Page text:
A mother's milk provides all a puppy needs up to about four weeks old. It's around this time that puppies can begin to be weaned for a period of one or two weeks. You may be surprised at the amount of food a little puppy needs to maintain its rapidly growing body. Per pound of body weight, puppies need to eat about twice as many calories as normal adult dogs [source: National Academies]. They also need more proteins and fats than adult dogs. Especially for bigger dog breeds, you must be careful that the puppy isn't growing too quickly, because of the stress this can put on bones, joints and organs [source: Becker].
So, what does this boil down to when you're faced with the different varieties of puppy food in the pet store? Experts lend some suggestions to help you decipher what some of the labels mean on these foods. Some puppy food, for instance, isn't specifically formulated for a puppy's diet, but happens to meet the minimum nutritional needs of a puppy as determined by the American Association of Feed Control Officials (AAFCO). At the very least, the food you choose should say on its label that it meets these. But foods that merely say they "meet" these requirements are not as preferable as those that boast balanced nutrition "based on AAFCO feeding trials," or something similar [source: VMRCVM].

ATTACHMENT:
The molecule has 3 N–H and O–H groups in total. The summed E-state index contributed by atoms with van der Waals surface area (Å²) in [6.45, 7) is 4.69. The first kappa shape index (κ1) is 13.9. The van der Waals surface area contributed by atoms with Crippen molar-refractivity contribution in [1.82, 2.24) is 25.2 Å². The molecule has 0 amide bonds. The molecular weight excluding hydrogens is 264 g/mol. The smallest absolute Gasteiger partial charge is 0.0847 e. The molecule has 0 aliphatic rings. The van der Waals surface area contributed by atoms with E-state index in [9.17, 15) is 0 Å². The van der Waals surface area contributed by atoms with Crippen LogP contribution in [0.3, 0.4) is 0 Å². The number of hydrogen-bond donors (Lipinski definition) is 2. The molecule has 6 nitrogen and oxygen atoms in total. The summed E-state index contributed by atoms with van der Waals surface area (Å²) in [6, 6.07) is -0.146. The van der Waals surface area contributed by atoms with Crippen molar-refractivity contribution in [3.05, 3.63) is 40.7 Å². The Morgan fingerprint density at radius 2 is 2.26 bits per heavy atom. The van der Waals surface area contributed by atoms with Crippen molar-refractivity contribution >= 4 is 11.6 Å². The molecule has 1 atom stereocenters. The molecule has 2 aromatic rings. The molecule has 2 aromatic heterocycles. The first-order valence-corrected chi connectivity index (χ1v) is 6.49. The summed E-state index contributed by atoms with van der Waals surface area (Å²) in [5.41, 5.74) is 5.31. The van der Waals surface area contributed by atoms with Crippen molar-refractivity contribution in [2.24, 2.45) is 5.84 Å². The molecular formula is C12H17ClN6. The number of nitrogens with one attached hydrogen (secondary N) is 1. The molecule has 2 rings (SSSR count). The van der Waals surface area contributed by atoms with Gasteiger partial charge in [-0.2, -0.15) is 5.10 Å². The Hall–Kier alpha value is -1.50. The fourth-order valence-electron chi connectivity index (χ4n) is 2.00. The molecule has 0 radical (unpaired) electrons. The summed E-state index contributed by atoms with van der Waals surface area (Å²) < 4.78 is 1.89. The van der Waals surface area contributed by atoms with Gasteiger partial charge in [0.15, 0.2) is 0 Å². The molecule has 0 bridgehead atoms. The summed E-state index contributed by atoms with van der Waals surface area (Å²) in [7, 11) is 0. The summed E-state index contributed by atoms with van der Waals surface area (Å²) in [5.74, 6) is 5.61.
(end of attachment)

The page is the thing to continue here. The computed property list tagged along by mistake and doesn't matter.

Although puppies need a lot of food, you should avoid having food out for them all day so that stay at a healthy weight. You can do this by measuring the food you give them (based on the food label or a vet's advice) and feeding them two to four times a day at regular, consistent feeding times. By the time they're about six months old, you can reduce the frequency to two meals per day.